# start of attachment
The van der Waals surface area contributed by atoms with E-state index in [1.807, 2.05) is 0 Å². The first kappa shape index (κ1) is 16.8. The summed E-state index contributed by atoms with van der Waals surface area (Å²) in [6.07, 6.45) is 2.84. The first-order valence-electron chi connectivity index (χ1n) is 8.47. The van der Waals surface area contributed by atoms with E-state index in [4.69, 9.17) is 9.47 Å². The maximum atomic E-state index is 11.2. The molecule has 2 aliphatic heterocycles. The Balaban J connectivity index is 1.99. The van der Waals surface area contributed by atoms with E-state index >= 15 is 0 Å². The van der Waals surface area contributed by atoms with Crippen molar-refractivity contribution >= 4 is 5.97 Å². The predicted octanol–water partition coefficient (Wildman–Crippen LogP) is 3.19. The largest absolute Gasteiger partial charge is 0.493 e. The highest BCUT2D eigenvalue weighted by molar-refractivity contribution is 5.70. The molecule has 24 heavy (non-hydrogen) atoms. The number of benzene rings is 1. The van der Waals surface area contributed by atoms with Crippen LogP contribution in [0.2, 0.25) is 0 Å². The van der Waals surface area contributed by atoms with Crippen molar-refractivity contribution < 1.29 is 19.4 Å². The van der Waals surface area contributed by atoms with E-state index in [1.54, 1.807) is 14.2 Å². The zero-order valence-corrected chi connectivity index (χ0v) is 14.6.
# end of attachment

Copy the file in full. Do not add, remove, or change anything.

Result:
The van der Waals surface area contributed by atoms with E-state index in [1.807, 2.05) is 0 Å². The first kappa shape index (κ1) is 16.8. The summed E-state index contributed by atoms with van der Waals surface area (Å²) in [6.07, 6.45) is 2.84. The first-order valence-electron chi connectivity index (χ1n) is 8.47. The van der Waals surface area contributed by atoms with E-state index in [4.69, 9.17) is 9.47 Å². The maximum atomic E-state index is 11.2. The molecule has 2 aliphatic heterocycles. The Balaban J connectivity index is 1.99. The van der Waals surface area contributed by atoms with E-state index >= 15 is 0 Å². The van der Waals surface area contributed by atoms with Crippen molar-refractivity contribution >= 4 is 5.97 Å². The predicted octanol–water partition coefficient (Wildman–Crippen LogP) is 3.19. The largest absolute Gasteiger partial charge is 0.493 e. The highest BCUT2D eigenvalue weighted by molar-refractivity contribution is 5.70. The molecule has 24 heavy (non-hydrogen) atoms. The number of benzene rings is 1. The van der Waals surface area contributed by atoms with Crippen LogP contribution in [0.2, 0.25) is 0 Å². The van der Waals surface area contributed by atoms with Crippen molar-refractivity contribution < 1.29 is 19.4 Å². The van der Waals surface area contributed by atoms with E-state index in [1.54, 1.807) is 14.2 Å². The zero-order valence-corrected chi connectivity index (χ0v) is 14.6.